The 2nd Biggest Myth in Automotive Service!

Our industry has a terrible reputation, and unfortunately, that’s not the myth, that’s a true statement.

Not too long ago, I was asked by a customer, one of our local news stations, to help do an expose’ on some of the “fast lube” shops around town. This put me in a terrible position for a few reasons. For one, I really didn’t want to help perpetuate a negative image of our industry. But on the other hand, people have a right to know so they can protect themselves. It really boiled down to two questions for me.

1. What is the harm in doing this? The harm was I was helping to reinforce the negative image our industry has brought on itself. Would people see this and think “Wow, what a really nice thing it was for them to shed some light on common practices utilized by a handful of auto repair shops in order to increase their profits?” Most likely not.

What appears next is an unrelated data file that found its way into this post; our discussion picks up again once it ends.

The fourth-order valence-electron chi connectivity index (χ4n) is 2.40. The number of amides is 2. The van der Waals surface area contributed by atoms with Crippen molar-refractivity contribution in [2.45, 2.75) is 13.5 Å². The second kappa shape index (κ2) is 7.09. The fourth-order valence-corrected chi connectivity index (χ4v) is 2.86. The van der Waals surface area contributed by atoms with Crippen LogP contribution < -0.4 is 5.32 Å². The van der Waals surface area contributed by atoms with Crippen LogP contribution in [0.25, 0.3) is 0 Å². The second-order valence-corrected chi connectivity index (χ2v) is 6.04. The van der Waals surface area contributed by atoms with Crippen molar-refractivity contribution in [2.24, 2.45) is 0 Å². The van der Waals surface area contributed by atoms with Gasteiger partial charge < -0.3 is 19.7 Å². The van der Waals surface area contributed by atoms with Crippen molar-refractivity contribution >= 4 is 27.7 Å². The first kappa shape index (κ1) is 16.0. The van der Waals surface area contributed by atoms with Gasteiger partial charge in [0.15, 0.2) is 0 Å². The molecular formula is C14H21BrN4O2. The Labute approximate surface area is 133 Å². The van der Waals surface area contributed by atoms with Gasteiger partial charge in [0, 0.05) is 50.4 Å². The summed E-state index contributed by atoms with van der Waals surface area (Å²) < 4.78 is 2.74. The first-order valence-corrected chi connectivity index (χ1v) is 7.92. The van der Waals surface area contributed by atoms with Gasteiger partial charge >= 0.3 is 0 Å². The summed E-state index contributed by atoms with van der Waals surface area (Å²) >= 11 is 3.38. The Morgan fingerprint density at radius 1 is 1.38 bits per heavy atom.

2. What is the benefit in doing this? Let’s face it – the fact that you ignore a problem doesn’t make it any less real. The reputation is what it is, and unless we start to recognize, isolate and eliminate it, it will keep growing and getting worse. When bad things are left unattended, they just get worse, and I have found that pretty much applies to everything in life.

In the end, we ran with the story, and quite a few of the local “fast lube” shops were not real happy with my decision, and they didn’t mind letting me know it. I guess accountability stings sometimes.